August 24, 1989 |
Stock car driver Tim Richmond contracted AIDS from an unknown woman and died of complications caused by the disease, a physician close to the driver's family said Wednesday. "There's no way of knowing who that woman was," David W. Dodson said at a news conference. "Tim was a celebrity with a lot of charisma--a handsome guy. He naturally attracted a lot of women."
February 12, 1988 |
A large dose of a prescription drug, not an illegal drug, caused race car driver Tim Richmond to test positive in his substance abuse test last week, NASCAR officials said Thursday night. "Pseudoephedrine, a drug normally used for allergies and respiratory conditions, was found in the urine sample submitted by Tim Richmond on Thursday, Feb. 4," said a report from NASCAR drug adviser Dr. Forest S. Tennant, who tested Richmond's urine samples.
February 23, 1990
Dr. Forest Tennant is no longer working for NASCAR as its drug adviser, a spokesman for the premier stock car sanctioning body said Thursday in Daytona Beach, Fla. Tennant is the executive director of Community Health Projects, Inc., a group of drug-treatment clinics headquartered in West Covina.
November 13, 1986 |
Tim Richmond is a motorist who has logged more than 200,000 miles in the last few years without ever seeing Mount Rushmore, Mount Vernon, Old Faithful, a Canadian sunset, Hoover Dam or either Disneyland. He's never had to stop and say, "Excuse me, which way's the Grand Canyon?" or, "Wasn't Lincoln born around here someplace?" He never had to stop to let the kids go to the bathroom.
February 14, 1988 |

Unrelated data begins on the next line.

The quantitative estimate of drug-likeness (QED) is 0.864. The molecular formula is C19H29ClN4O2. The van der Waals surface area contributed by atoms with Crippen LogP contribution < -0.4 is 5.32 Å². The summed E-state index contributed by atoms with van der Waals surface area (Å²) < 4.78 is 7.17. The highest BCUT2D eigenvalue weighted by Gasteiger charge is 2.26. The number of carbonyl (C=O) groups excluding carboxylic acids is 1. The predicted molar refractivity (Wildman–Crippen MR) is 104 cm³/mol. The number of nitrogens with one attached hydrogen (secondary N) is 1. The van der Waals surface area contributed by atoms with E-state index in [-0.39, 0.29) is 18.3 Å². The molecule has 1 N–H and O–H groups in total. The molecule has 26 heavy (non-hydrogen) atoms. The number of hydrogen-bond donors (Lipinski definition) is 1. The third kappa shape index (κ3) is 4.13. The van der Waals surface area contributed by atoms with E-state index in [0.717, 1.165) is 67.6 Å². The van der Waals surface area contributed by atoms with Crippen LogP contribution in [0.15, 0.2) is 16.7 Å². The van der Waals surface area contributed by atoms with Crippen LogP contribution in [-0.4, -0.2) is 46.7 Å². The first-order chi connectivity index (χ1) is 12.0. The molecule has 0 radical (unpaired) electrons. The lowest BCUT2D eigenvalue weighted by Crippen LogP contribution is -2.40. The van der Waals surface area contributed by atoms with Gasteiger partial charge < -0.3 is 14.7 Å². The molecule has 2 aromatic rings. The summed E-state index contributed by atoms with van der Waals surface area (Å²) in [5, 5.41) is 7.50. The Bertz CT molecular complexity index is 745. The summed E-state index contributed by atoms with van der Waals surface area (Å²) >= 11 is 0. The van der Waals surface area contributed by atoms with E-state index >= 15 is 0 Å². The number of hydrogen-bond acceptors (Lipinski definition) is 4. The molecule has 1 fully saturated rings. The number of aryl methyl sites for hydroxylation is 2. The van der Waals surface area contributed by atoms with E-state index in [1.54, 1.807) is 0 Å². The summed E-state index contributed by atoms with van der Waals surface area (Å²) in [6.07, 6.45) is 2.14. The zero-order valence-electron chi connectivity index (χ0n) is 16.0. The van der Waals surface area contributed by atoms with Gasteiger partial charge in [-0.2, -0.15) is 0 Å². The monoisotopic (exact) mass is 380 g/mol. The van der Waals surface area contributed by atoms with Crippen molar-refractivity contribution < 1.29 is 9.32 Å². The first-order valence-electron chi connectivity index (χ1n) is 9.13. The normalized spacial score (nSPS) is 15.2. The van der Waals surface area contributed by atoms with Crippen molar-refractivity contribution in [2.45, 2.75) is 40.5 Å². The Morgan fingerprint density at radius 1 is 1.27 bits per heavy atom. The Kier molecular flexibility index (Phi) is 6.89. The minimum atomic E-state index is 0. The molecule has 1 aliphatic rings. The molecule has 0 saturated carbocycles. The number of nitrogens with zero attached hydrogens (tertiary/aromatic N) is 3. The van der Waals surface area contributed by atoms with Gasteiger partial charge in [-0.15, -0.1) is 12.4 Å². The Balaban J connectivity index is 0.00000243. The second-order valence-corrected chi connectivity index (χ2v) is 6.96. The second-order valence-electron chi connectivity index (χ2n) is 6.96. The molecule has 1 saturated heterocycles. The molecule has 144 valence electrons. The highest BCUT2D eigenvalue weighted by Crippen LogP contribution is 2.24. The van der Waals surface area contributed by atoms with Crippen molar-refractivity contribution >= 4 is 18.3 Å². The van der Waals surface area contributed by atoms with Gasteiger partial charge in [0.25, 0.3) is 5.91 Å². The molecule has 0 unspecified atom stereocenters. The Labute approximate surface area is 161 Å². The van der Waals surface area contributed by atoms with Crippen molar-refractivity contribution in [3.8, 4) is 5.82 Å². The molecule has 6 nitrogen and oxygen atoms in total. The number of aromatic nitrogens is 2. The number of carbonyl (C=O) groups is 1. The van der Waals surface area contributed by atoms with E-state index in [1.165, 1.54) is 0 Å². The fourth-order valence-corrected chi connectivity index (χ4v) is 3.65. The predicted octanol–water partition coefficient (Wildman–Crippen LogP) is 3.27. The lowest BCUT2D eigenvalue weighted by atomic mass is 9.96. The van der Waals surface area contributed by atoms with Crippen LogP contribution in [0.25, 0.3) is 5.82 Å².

The dispute between Tim Richmond and NASCAR will have to wait until after today's Daytona 500. Because the controversial driver did not practice in a Winston Cup car during the week, he is not eligible to drive today, even as a backup driver. Richmond, who tested positive in a NASCAR drug-substance test Feb. 5 and then tested negative in a similar test several days later, held a press conference at his hotel Saturday and again said he was innocent in the drug controversy.
September 8, 1986 |
Tim Richmond continued his assault on the Winston Cup points championship Sunday, taking the lead with 50 laps left and coasting to victory in the Wrangler Jeans Indigo 400 NASCAR race at Richmond, Va. The victory, Richmond's sixth of the season, moved him into second place in the season point standings behind Dale Earnhardt, who finished in second place. Darrell Waltrip, second in the Winston Cup chase before the race, retired with engine trouble after 61 laps and was last in the 29-car field.
February 24, 1990 |
Dr. Forest Tennant, who for more than a month has been at the center of controversy regarding his drug-testing methods and credibility, Friday resigned as the NFL's drug adviser. The NFL issued a four-paragraph statement here saying Tennant, a West Covina drug-treatment expert, cited his many non-NFL commitments as a reason for his stepping down. Commissioner Paul Tagliabue accepted the resignation, effective April 1.
February 21, 1990 |
Late in 1986, stock car driver Tim Richmond was hospitalized for pneumonia. But, as he soon discovered, that was secondary to a more serious illness: He was diagnosed with AIDS, the acquired immune deficiency syndrome. Richmond, 31 at the time, did not want to quit racing. And he did not. He was named NASCAR's driver of the year for 1986, and planned to continue driving for as long as his strength would last. But it was not AIDS that knocked him out of racing.
June 22, 1987 |
Fun-loving Tim Richmond, who lives life on the ragged edge, drove the same way Sunday to continue his remarkable comeback from a serious illness. Driving a new Chevrolet Monte Carlo prepared by Harry Hyde for car owner Rick Hendrick, Richmond finished two seconds ahead of Ricky Rudd to win the Budweiser 400 NASCAR race at Riverside International Raceway.